Television

Anne with an E explores Mi'kmaq First Nation history in P.E.I.

The cast and creators of Anne with an E reflect on the Indigenous storyline in season three.

“I just didn’t want to be a part of another whitewashed version of history,” says creator Moira Walley-Beckett

Anne with an E: Exploring First Nations History

3 years ago
Duration 2:54
A look at one of this season's storylines.

In season three of the beloved coming-of-age series, Anne with an E, we meet Ka'kwet, an independent, resilient Mi'kmaq girl. Played by Kiawenti:io Tarbell, a Mohawk actor from Akwesasne, she befriends Anne Shirley-Cuthbert, and pulls us into a dark side of Canada's history.

The Mi'kmaq First Nation have been in PEI for at least 10,000 years, according to the Mi'kmaq Confederacy. While the French and English settlers arrived in the early 1700s, and engaged the Mi'kmaq in treaties, the Mi'kmaq assert that they never bargained away the land or their rights to it.

The storyline touches on the Mi'kmaq experience of discrimination and residential schools. At a time when Anne is looking to find out where she comes from, Ka'kwet knows her identity all too well and has it taken from her.

Kiawenti:io Tarbell, a Mohawk actor from Akwesasne plays Ka'kwet in Anne with an E.

"The Canadian government made massive mistakes and caused tremendous pain that many, many people are still feeling today," says Miranda de Pencier, Executive Producer of Anne, "and that affects all of us in the country."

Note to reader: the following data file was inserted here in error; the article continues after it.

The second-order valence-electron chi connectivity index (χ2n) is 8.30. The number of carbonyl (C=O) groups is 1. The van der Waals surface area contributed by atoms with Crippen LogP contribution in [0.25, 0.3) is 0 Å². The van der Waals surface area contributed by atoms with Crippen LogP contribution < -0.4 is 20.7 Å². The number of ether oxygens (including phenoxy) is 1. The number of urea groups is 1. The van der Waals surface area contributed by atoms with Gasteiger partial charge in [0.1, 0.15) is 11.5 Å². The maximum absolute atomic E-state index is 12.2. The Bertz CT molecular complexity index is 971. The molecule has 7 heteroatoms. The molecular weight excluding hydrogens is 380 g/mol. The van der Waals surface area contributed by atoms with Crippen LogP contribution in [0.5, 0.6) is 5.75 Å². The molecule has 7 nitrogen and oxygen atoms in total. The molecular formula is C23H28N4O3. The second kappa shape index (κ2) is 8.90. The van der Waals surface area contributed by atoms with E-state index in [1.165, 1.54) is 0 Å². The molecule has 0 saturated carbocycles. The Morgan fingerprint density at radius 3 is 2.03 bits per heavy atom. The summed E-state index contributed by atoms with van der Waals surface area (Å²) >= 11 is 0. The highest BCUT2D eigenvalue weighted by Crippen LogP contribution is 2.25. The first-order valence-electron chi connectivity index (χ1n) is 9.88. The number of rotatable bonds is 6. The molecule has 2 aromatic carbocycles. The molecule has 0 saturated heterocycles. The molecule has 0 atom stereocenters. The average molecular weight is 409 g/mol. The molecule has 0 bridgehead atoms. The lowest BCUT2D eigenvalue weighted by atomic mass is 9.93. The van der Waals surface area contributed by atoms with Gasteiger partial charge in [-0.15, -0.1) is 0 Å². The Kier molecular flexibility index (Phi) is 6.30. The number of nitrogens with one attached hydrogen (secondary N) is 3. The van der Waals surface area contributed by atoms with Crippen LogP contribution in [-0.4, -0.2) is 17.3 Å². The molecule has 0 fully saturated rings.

The creator of the series, Moira Walley-Beckett, hand-picked Mohawk filmmaker and writer Tracey Deer to co-write the third season. 

Brandon Oakes, who plays Aluk, another Mi'kmaq character in the season says he was really happy with the outcome. 

"Moira was open to conversations about how we approach things," says Oakes, "and it was a great experience to find a writer that was open like that." 

Dana Jeffrey, who plays the character Okwatnuk, says her only hesitation came from wanting to do the storyline justice "because it is such a heavy topic." 

"In everything we do, we carry our histories of our ancestors with us," says Jeffrey. "Anytime we tell a story, or are in a role that is exploring our histories and our truth, we already have a level of understanding that's already a part of us."

Watch the third season of Anne with an E on CBC Gem.

Anne with an E: Indigenous Issues

3 years ago
Duration 2:12
More details on the storyline.

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